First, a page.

IBTimes UK

The death toll from a volcanic eruption in western Indonesia rose to seven, officials have said.

There are fears that more people could have been trapped by the hot ash after Mount Sinabung unleashed a series of fresh eruptions on Saturday afternoon.

Mount Sinabung is a highly-active volcano on Sumatra Island. Disaster agency spokesman Sutopo Purwo Nugroho said three people are in critical condition.

Officials had earlier said six people died after the volcanic eruption. "Nine people were struck by the hot clouds. Six died, and three others remain critical with burns" he said, adding that the injured people have already been taken to the hospital.

The victims were farming within the "red zone" when they were consumed by pyroclastic clouds. The "red zone" is referred to an area which is four kilometres from Sinabung, declared off limits by government authorities for safety reasons.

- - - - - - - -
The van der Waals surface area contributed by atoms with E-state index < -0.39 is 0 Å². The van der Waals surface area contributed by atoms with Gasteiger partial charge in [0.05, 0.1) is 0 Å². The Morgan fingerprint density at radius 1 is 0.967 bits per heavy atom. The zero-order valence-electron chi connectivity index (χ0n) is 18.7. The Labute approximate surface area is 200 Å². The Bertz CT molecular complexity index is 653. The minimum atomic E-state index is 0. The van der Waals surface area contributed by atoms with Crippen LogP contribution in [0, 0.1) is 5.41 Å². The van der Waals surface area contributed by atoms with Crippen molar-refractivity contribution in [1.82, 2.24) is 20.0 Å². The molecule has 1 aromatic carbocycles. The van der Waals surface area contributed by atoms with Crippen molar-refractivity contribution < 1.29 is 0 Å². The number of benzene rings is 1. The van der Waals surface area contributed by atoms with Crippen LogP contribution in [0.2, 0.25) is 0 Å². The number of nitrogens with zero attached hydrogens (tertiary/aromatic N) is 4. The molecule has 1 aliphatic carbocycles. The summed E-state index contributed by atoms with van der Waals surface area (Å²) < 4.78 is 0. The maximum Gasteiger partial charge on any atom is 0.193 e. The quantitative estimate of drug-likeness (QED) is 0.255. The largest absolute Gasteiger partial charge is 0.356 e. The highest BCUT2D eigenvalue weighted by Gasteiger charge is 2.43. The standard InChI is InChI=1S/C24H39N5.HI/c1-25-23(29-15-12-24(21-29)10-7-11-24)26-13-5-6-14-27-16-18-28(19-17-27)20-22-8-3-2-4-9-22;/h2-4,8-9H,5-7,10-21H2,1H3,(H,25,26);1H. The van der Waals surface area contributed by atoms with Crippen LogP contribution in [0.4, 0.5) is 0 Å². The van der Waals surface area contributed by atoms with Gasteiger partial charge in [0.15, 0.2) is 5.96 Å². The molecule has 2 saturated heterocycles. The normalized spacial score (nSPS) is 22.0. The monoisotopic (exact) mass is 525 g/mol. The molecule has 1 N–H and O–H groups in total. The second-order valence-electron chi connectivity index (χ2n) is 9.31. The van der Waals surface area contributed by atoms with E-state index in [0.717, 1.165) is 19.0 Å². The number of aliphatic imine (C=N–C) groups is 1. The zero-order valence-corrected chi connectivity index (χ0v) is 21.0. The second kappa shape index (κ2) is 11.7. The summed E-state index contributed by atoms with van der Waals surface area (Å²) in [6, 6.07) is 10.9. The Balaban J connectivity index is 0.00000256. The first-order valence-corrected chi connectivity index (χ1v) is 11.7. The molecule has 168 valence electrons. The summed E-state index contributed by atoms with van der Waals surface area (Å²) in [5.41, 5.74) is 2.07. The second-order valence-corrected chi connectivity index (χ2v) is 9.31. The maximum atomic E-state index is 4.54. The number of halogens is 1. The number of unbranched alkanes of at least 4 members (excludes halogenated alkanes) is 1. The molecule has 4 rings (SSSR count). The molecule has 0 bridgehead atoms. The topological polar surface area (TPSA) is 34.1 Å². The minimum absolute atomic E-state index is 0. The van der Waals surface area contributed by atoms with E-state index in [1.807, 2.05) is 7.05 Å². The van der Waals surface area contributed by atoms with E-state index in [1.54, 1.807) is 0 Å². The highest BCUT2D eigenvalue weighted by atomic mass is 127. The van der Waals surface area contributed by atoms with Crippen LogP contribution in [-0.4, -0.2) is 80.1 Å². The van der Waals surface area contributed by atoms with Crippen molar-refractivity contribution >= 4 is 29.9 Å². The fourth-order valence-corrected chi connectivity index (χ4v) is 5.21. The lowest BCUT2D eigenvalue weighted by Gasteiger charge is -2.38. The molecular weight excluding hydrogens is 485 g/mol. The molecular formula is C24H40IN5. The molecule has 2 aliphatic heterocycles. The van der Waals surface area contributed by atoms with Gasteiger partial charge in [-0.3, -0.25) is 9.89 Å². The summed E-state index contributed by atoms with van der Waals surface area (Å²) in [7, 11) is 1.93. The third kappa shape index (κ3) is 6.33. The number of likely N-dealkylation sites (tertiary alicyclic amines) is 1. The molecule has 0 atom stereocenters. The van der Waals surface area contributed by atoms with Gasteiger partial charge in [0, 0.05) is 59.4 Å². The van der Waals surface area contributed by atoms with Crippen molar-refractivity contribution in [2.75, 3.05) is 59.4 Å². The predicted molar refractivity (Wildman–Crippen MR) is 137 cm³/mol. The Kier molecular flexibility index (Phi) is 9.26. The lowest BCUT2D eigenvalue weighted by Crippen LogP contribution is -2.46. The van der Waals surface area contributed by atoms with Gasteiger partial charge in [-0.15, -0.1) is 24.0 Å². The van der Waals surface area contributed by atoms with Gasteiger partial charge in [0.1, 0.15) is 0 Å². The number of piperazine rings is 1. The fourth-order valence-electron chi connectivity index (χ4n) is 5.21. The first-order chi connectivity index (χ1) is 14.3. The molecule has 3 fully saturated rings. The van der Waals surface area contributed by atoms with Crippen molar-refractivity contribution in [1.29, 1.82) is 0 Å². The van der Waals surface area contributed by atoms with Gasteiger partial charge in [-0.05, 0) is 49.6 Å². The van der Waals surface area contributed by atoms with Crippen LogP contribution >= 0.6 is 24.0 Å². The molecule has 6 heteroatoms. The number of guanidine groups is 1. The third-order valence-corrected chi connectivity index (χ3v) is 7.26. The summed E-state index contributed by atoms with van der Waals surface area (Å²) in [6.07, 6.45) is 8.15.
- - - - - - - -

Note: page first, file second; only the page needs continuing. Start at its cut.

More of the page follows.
Sutopo said that these fast-moving waves of hot gas and rock can reach up to 700 degrees celsius as they roar down the sides of the volcano.

In late 2014, the residents of Gamber village were asked to evacuate due to the unacceptable risk from lava flows, dense ash and falling volcanic rock.

Sutopo said: "It is not known exactly how many people were in Gamber village when the hot clouds descended." He added that the Search and rescue teams were carefully polishing the homes and farms in Gamber village and they were suspicious of the risk of further eruptions.

"There shouldn't have been any public activity (within the red zone)," he said.

Many people who were living in temporary shelters had begun moving back to their farms for economic reasons, despite repeated warnings, he added.

Tens of thousands of people have been displaced since Sinabung had erupted back to life in 2013 after a period of inactivity. It erupts periodically by sending columns of ash several kilometres into the sky, and sometimes claiming lives of people.

Sixteen people had died during a particularly fierce eruption in 2014, and Sinabung remains at the highest alert level.

Sinabung is regarded as one of 129 active volcanoes in Indonesia, which is located on the Pacific Ring of Fire, a belt of seismic activity running around the basin of the Pacific Ocean.

IBTimes UK